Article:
5 Responses

  1. Great article!
    I say incentives should be given to the tour companies that bring bus loads of would be explorers from down state and other areas. Push them to help spread the knowledge that Forty-Sixers and the SDK Club used to be able to spread by themselves!!

  2. Richard Maxwell says:

    This is an excellent article. I enjoy hiking and I love the Adirondacks. Luckily for me and my work schedule my days off are on Monday and Tuesdays so I normally hike when there are no crowds which I like. I made the sad mistake of hiking Hadley Mountain one year on Memorial Day, and I will NEVER hike on a holiday again. People on their phones, kids screaming and yelling (don’t get me wrong I am glad to see kids out hiking, but the parents need to teach some manners). I have seen groups of kids hiking with one bottle of water, wearing jeans and flip flops. I have seen young kids dragging a cooler up Black Mountain and drinking on the trail. I’m not saying don’t enjoy the hike, but people have to be smart. The article talks about people not having a map, or proper gear. If you want to keep the numbers down and help preserve the land one thing I think needs to happen is to have a DEC officer at every major trail head, have him/her at the register, and if people aren’t properly prepared then TURN THEM AWAY. Make people become responsible and it will cut down on search and rescue cost. I am not saying have them at every trail head, just the ones that are becoming more popular and easy to get to. Even when I go on my day hikes I have a map of the area, compass, chem lights, head lamp, change of clothes, extra food, survival knife, waterproof matches…etc. It may seem like overkill, and thank god I have never been in a situation where I needed to rely on my survival skills, but if the day ever comes then I will be ready. At the minimum hikers should be wearing a good pair of hiking boots, they should NOT be wearing anything cotton, they should have a map of the area and a compass AND KNOW HOW TO USE IT!!!! BE PREPARED and BE SAFE. If you haven’t read “AT THE MERCY OF THE MOUNTAINS” then I would suggest that for all you novice hikers out there.

  3. Bob Stern says:

    I climbed Marcy and a few other high peaks in the mid to late 70s. I remember waiting in a line at the summit and there was barely room to sit. The camping area at marcy dam was like being in a DEC campsite in Lake George. I remember having trouble parking near Giant Mtn trailhead. I wore cotton shirts, jean shorts and work boots!

    I had kids and got into other things and hadn’t hiked in high Peaks in 30 years. Started up again this summer and although parking was very crowded did one day hikes to Big Slide and one to Algonquin. Hard to do now at 60 and there were some crowds but I started layer in day and summit visits were peaceful. I drove past Cascade parking each time it looked crazy.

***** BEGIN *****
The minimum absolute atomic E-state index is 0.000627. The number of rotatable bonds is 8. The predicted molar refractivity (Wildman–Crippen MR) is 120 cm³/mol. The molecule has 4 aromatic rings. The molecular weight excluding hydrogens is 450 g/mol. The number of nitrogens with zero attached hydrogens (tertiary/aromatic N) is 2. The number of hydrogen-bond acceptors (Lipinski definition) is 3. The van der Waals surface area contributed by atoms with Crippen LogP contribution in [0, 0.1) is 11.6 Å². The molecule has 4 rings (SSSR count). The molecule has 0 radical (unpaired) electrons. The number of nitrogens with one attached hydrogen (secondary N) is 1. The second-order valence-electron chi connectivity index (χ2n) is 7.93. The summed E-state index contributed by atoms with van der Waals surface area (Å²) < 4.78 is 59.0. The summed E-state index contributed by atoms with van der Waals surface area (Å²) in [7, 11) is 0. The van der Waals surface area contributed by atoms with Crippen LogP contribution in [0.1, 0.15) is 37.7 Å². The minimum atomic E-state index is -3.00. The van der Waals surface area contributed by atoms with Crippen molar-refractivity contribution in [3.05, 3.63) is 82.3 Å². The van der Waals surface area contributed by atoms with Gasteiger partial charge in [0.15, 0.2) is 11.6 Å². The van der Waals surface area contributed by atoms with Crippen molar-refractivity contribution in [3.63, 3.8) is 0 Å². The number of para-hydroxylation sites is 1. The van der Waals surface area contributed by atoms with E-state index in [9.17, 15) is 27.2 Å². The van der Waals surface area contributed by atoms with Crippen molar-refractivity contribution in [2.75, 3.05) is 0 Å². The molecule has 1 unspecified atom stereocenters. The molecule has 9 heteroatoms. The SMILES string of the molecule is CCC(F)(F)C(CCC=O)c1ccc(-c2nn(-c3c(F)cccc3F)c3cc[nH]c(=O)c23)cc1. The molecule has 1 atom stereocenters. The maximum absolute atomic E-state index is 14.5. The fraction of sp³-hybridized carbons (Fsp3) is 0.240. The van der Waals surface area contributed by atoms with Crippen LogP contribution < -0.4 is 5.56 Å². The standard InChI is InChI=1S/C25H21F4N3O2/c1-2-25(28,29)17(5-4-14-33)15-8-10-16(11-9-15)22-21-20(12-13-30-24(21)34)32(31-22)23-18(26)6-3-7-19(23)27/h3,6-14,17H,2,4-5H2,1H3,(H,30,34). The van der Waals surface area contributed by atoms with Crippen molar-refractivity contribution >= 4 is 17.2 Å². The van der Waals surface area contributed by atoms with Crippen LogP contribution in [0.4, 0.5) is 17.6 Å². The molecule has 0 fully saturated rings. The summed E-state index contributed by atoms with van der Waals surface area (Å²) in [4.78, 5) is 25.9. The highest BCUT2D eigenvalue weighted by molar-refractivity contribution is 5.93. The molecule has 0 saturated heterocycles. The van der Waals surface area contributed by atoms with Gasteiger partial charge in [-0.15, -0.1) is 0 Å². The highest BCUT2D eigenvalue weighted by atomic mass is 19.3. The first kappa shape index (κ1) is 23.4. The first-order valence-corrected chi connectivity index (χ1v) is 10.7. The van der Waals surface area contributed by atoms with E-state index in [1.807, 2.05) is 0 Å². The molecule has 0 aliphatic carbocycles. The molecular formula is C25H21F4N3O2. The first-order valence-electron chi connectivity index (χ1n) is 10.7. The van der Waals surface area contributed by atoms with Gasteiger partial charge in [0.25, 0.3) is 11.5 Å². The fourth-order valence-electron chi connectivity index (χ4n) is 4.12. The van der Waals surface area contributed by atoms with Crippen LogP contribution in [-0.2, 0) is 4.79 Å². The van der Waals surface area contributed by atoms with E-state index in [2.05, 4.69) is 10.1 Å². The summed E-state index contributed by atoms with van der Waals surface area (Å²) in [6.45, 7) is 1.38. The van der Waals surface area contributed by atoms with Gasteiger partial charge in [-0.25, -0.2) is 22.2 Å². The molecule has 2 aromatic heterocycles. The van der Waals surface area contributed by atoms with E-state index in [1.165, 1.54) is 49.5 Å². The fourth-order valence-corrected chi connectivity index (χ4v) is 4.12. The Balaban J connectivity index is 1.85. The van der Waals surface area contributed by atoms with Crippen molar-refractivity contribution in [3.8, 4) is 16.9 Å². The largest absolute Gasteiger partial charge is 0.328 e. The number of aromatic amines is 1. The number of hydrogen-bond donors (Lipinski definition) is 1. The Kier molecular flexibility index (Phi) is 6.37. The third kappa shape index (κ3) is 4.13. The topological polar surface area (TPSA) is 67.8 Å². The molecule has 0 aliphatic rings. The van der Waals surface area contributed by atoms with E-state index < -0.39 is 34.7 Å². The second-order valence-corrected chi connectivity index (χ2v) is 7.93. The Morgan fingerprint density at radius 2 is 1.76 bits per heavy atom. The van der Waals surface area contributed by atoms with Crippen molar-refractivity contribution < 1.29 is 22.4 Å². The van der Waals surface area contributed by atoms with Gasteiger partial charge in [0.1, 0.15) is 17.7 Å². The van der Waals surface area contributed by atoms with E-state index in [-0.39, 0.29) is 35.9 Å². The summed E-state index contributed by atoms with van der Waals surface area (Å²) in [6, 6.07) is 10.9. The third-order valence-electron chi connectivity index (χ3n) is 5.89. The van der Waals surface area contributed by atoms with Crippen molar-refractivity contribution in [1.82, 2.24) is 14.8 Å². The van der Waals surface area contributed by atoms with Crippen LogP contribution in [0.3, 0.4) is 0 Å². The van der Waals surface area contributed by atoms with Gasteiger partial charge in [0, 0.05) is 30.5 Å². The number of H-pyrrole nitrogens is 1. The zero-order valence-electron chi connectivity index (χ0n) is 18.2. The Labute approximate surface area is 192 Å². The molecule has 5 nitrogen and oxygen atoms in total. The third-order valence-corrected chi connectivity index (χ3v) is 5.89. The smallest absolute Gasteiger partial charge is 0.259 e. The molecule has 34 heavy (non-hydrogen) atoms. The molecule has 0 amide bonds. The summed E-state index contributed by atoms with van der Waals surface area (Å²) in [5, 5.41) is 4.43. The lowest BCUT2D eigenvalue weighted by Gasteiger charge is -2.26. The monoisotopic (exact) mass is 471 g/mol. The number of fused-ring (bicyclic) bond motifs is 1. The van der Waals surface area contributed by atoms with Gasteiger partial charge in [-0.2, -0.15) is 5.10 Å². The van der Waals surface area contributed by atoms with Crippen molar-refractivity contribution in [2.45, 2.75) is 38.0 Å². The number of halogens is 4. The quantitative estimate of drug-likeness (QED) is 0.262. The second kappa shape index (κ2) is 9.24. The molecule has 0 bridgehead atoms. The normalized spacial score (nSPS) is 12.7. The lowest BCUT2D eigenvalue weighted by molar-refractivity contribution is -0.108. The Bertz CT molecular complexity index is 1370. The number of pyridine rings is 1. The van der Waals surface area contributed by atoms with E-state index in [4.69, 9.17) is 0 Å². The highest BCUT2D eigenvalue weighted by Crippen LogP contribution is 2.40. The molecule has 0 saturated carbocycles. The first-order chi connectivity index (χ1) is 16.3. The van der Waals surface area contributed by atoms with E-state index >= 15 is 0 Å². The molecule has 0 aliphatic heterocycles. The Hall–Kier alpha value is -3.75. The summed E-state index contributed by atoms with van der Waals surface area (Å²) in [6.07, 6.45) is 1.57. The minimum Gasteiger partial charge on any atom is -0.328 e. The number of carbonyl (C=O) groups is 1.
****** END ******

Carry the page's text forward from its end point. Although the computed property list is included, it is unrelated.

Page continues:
4. Penny Fairhurst says:

    My husband and I climbed Cascade Mt. It was surprisingly clean. Considering the number of people I saw on the trail it was Saturday 8/27/16. We have been hiking together for at least 51 years, and we have never seen the trails so crowed. Hiking is very good for the health, but something has to be done about the crowds. I usually hike during the week. We especially like hiking the Long Path. No we have not finished it we only have about 10 miles more, but we must camp overnight and can’t do that anymore. Wish it was easier to climb Cornell Mt.

  5. Kristin says:

    Glad to see the state is thinking about more even development of access in the Park, I think that’s a huge part of it. The only places with real tourism infrastructure and access are Lake Placid and Lake George, which leads to overuse of those areas and economic deprivation in a lot of the rest of the region. The summit trail on Lyon Mountain is as lovely as anything in the 46, but the only people who use it are locals in the north area of the park and people coming down from Canada.

    I think the shorter-term solution would be not relying on community transmission of outdoor knowledge about proper gear and survival – which is exclusive, and parks are for everyone. Instead, it seems like the APA/DEC should develop and investing in new trailhead signage for the the most popular routes that explains the risks and rules. I was lucky enough to learn about hiking and outdoor survival within my family and at summer camp. I “earned” my first real pair of hiking boots after successfully hiking Giant, Algonquin, and Marcy with my dad and sister, and learned the 10 essentials and how to build a fire etc. with an outdoor educator on backpacking trips near Lake George. But we can’t blame people for a lack of knowledge if they’ve never had access to similar experiences. Having a literal gate-keeper at trailheads to turn people away like a bouncer is also exclusive, but it seems to me that well-designed and placed signs stating the nature of certain trails, the gear recommended before hiking, and rules – not littering, not pooping near water sources or without burying it and WHY, as well as alternate routes if something less challenging is available – would be a great place to start.

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